be like I think most of us don't know. You
have to know what you're talking about if you're going
to stand up for something. If I were to do that,
and then I would make sure that I researched and
I understood what was going on and the best I could.
But don't stand there and act like you know, because normal,
regular everyday people that don't study this stuff and really

(23:04):
spend time analyzing it. We don't know all that stuff.
We don't know what's all going on. You know, you'll
only have to try to do the best you can.
It is hard to vote and you don't know enough,
but I try to go with people that are at
least calling. Stay tuned for more from one Year Invisible.

(23:25):
After this break, welcome back to one Year Invisible. I
started a family when I was twenty one. I was
married to my first husband for ten years. Jen met

(23:45):
her first husband when she was nineteen while they were
both working at a local factory. Some of the things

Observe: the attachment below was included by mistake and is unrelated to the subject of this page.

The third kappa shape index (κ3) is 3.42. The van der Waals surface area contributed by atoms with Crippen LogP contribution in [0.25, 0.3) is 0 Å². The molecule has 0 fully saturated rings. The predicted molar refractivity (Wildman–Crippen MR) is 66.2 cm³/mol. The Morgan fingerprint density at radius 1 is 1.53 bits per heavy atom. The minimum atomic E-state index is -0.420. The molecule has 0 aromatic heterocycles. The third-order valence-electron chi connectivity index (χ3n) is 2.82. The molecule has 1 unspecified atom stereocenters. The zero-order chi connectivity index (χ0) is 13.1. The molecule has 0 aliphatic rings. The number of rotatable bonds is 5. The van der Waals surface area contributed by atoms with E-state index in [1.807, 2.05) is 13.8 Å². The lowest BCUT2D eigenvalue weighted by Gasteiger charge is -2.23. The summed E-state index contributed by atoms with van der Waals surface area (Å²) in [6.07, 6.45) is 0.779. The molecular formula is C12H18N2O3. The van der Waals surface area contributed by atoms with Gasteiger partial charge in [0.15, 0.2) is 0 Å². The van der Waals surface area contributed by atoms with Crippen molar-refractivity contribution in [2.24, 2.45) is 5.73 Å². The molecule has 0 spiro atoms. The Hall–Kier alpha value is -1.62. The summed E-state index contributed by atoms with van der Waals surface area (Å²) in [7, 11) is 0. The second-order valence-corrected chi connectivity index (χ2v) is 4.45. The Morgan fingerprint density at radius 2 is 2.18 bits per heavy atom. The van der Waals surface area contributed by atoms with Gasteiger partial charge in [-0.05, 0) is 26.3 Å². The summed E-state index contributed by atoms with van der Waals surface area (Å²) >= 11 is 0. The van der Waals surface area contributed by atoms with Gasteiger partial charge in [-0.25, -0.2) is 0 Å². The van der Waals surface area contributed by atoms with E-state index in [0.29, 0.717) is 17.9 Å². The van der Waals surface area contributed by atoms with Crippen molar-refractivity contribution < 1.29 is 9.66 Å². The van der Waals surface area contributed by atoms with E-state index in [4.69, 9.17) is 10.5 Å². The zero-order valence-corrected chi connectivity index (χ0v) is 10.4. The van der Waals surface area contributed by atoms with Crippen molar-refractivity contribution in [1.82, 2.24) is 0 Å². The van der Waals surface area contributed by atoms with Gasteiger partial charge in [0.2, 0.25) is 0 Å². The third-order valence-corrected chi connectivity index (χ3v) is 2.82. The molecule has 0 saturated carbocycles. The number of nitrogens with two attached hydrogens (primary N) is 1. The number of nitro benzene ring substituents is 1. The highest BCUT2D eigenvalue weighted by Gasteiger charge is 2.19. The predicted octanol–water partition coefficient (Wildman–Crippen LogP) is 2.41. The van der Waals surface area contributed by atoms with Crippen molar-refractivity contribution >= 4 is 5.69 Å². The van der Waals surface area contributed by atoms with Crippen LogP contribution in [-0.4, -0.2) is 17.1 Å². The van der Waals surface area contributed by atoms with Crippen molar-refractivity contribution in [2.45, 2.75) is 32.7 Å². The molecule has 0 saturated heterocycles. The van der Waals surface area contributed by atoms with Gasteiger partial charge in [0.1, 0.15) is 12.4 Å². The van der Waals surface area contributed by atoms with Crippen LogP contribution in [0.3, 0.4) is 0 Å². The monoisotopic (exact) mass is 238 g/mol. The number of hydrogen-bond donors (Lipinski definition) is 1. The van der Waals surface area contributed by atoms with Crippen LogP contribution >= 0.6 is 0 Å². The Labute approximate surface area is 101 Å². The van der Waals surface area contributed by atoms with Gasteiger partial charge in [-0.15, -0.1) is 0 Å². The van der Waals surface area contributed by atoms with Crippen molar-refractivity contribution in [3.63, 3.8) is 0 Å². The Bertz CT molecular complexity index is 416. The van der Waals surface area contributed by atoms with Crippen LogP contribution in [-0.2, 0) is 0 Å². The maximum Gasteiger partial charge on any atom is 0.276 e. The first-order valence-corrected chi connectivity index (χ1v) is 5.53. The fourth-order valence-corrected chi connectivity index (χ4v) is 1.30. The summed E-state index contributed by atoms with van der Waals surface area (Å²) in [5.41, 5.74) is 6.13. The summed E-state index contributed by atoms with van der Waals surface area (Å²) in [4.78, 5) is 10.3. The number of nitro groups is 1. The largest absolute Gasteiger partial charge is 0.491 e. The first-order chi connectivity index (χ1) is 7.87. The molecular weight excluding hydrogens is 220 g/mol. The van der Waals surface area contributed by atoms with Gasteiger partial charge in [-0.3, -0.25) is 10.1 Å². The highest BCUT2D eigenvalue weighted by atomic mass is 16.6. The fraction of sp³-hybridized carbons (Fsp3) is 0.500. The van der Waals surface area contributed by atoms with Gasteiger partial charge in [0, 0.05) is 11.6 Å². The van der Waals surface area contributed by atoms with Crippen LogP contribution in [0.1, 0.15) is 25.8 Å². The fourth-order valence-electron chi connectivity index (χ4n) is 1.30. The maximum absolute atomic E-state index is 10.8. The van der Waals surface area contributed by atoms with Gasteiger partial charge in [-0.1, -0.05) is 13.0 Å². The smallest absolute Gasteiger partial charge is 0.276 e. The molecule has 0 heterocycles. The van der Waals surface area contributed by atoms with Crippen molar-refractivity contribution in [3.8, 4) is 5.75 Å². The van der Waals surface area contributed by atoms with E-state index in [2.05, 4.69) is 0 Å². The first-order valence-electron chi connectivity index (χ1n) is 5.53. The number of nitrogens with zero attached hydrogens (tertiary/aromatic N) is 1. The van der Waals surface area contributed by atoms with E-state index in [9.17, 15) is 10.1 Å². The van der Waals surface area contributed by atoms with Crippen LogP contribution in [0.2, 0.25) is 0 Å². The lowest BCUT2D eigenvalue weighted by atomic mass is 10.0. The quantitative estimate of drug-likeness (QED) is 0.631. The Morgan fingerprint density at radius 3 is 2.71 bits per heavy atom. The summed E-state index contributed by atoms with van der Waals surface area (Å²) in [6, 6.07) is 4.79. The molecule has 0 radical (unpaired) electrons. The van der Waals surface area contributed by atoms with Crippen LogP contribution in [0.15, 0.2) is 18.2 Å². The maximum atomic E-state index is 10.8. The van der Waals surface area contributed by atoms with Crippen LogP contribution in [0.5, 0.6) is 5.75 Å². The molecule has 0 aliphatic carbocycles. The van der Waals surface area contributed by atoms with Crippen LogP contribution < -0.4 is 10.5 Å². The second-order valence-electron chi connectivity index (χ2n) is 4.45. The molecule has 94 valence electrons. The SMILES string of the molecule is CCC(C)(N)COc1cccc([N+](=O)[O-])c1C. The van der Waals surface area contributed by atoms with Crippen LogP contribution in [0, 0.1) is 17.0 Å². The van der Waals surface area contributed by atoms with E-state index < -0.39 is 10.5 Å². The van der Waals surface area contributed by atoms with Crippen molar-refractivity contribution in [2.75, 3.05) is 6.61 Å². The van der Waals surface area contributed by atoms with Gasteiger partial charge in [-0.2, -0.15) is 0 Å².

that caught her eye was his nice smile and his
love of reading and travel, which are two of her
favorite things. He was a smooth talker and impressed her
with a lot of attention and new experiences. Eventually, the
two of them and their kids moved to Pennsylvania, where

(24:08):
she was away from the rest of her family. During
these first crucial years of her young adult life, some
really difficult things happened that she was isolated and often
alienated for as a result. I went through a lot
of stuff with him. My first husband went to prison.

(24:28):
Wasn't something I did. I didn't have anything to do
with it. While I was married to him, living in Shimokin,
which like I said, was a very small town, I
worked at the housing Authority. He actually was a construction
manager for a pretty good company. He had a decent job.
He just had drug issues. He went to jail. He
did not go to jail for drugs. He went to

(24:49):
jail for rate. Wow. I had to sit through that.
I had to listen to that. I had children to
raise in that town, and I chose to stay there
for another six years after he went to jail. It
was very hard. There was articles in the newspaper. Everyone
knew what was going on. And that was a town

(25:11):
where if you wrote a bad check that went in
a newspaper. Every story was a story. So how do